• What are the organisational choices faced if we're to speed up innovation?

  • How do we develop greater openness to new ideas and values?

  • What does it mean for accounting and reporting systems if we see knowledge as a real business asset?

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FOR FURTHER INFORMATION CONTACT:

Professor Harry Scarbrough, tel: 024 7652 3840 or 077 8874 2269, or e-mail: harry.scarbrough@wbs.ac.uk Or Annika Howard, Communications and PR Manager at ESRC, on 01793 413119

NOTES FOR EDITORS:

1. Professor Scarbrough is the EBK Programme Director and is based at Room EO.24 (Social Studies Building), Warwick Business School, The University of Warwick, Coventry, CV4 7AL.

2. The ESRC's Evolution of Business Knowledge programme is a major investigation into the way businesses acquire and apply knowledge in their quest for competitiveness. It brings together leading researchers, business people and policy-makers to explore how well UK businesses are adapting to the demands of a knowledge-based economy.

For further details visit the website: www.ebkresearch.org

3. The EBK Research Programme Final Conference is being held on Tuesday 17 October 2006 at the CBI Conference Centre, Centre Point, 103 New Oxford Street, London, WC1A 1DU. In addition to presentations from 14 EBK research projects and other interested parties, the conference will include keynote addresses by leading figures in business, policy-making and international research, including: Professor Ian Diamond, Chief Executive, ESRC; Ben Verwaayen, CEO, BT Group; Vicky Price, Chief Economic Adviser, DTI; and Professor Georg von Krogh, ETH, Zurich.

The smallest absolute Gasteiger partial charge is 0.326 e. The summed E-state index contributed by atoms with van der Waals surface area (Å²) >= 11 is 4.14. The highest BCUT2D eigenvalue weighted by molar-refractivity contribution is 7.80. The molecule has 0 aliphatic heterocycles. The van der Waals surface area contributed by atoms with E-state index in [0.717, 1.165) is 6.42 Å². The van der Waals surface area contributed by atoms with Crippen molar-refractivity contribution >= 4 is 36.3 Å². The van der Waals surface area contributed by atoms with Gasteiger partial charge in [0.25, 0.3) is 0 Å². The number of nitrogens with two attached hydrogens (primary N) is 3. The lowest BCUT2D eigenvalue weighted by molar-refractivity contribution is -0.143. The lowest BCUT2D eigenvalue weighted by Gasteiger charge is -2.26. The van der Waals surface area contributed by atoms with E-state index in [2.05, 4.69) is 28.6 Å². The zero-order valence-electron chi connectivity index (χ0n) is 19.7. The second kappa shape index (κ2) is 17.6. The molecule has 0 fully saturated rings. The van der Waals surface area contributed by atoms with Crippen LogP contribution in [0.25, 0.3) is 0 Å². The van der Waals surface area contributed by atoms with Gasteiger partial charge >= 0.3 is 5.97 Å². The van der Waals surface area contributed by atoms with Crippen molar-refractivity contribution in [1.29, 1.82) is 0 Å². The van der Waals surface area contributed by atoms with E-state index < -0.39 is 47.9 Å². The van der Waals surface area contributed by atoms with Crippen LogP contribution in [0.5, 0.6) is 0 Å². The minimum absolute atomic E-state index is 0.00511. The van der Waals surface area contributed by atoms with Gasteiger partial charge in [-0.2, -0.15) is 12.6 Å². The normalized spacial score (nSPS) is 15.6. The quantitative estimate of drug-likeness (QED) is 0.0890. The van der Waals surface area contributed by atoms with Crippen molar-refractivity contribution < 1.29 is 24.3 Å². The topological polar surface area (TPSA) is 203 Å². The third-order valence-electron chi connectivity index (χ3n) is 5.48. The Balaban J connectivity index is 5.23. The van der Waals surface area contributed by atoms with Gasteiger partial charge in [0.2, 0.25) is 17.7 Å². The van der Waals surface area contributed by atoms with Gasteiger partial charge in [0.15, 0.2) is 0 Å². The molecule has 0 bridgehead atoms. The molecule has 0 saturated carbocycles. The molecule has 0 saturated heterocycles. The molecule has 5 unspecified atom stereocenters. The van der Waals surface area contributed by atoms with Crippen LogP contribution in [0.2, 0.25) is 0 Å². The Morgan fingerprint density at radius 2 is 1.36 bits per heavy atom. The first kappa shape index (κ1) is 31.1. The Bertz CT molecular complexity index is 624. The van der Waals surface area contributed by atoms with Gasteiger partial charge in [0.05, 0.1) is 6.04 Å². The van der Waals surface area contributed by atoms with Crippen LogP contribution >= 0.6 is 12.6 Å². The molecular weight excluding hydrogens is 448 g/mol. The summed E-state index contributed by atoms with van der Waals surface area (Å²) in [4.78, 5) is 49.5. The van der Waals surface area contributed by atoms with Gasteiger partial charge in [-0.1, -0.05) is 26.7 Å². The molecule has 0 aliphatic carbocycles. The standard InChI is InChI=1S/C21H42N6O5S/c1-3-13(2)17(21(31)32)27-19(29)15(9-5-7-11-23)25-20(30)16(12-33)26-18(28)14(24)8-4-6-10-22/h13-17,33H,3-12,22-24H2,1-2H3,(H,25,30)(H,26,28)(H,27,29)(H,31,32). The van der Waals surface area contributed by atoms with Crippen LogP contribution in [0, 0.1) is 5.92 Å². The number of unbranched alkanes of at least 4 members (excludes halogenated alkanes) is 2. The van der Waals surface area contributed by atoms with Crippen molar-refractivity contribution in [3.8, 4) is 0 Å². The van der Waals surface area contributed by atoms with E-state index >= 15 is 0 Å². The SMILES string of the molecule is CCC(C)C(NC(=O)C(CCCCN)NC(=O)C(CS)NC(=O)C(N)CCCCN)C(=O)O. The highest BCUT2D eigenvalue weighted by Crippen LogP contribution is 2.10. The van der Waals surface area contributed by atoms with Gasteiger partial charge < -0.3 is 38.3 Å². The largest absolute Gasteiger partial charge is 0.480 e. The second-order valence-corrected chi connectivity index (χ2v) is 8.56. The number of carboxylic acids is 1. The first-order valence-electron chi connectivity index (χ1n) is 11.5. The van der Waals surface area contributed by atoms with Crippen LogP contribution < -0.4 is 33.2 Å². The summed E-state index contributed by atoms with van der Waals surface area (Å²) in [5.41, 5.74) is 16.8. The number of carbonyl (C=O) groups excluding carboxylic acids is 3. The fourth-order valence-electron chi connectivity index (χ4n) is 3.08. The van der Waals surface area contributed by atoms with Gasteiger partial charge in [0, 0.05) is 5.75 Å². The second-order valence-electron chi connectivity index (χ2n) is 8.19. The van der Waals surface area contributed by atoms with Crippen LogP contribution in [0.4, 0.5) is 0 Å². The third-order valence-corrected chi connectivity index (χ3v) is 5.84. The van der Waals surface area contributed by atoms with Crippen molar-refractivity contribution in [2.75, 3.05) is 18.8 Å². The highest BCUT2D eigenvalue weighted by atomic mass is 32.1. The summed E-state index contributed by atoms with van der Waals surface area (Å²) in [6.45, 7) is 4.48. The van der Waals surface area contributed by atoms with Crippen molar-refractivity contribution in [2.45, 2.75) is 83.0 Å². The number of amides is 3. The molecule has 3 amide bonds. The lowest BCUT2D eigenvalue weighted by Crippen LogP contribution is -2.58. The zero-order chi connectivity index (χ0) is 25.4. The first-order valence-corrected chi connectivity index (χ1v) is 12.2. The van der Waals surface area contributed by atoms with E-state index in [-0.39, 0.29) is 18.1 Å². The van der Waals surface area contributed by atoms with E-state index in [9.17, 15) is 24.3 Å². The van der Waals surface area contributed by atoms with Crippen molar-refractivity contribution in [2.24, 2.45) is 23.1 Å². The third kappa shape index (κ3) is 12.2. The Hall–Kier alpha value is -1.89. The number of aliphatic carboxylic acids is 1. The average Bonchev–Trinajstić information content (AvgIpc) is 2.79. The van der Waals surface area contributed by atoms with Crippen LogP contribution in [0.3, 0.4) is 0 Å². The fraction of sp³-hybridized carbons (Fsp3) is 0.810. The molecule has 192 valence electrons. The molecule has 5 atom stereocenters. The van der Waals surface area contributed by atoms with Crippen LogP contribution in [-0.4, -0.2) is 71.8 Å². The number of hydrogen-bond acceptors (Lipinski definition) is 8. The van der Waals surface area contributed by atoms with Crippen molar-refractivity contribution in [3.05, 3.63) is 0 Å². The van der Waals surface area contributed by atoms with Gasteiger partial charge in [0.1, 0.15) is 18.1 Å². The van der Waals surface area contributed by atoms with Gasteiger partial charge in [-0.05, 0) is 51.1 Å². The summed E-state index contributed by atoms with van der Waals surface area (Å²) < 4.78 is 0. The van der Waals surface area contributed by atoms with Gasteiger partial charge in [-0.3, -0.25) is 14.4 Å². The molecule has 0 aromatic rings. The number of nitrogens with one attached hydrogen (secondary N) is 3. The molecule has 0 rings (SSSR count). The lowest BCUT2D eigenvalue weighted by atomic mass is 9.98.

4. The ESRC is the UK's largest funding agency for research and postgraduate training relating to social and economic issues. It provides independent, high quality, relevant research to business, the public sector and Government. The ESRC total expenditure in 2005-06 was 135million. At any one time the ESRC supports over 4,000 researchers and postgraduate students in academic institutions and research policy institutes. More at http://www.esrcsocietytoday.ac.uk

5. ESRC Society Today offers free access to a broad range of social science research and presents it in a way that makes it easy to navigate and saves users valuable time. As well as bringing together all ESRC-funded research (formerly accessible via the Regard website) and key online resources such as the Social Science Information Gateway and the UK Data Archive, non-ESRC resources are included, for example the Office for National Statistics. The portal provides access to early findings and research summaries, as well as full texts and original datasets through integrated search facilities. More at http://www.esrcsocietytoday.ac.uk

6. The ESRC confirms the quality of its funded research by evaluating research projects through a process of peer review. Sometimes, the ESRC publishes research before this process is finished so that new findings can immediately inform business, Government, media and other organisations.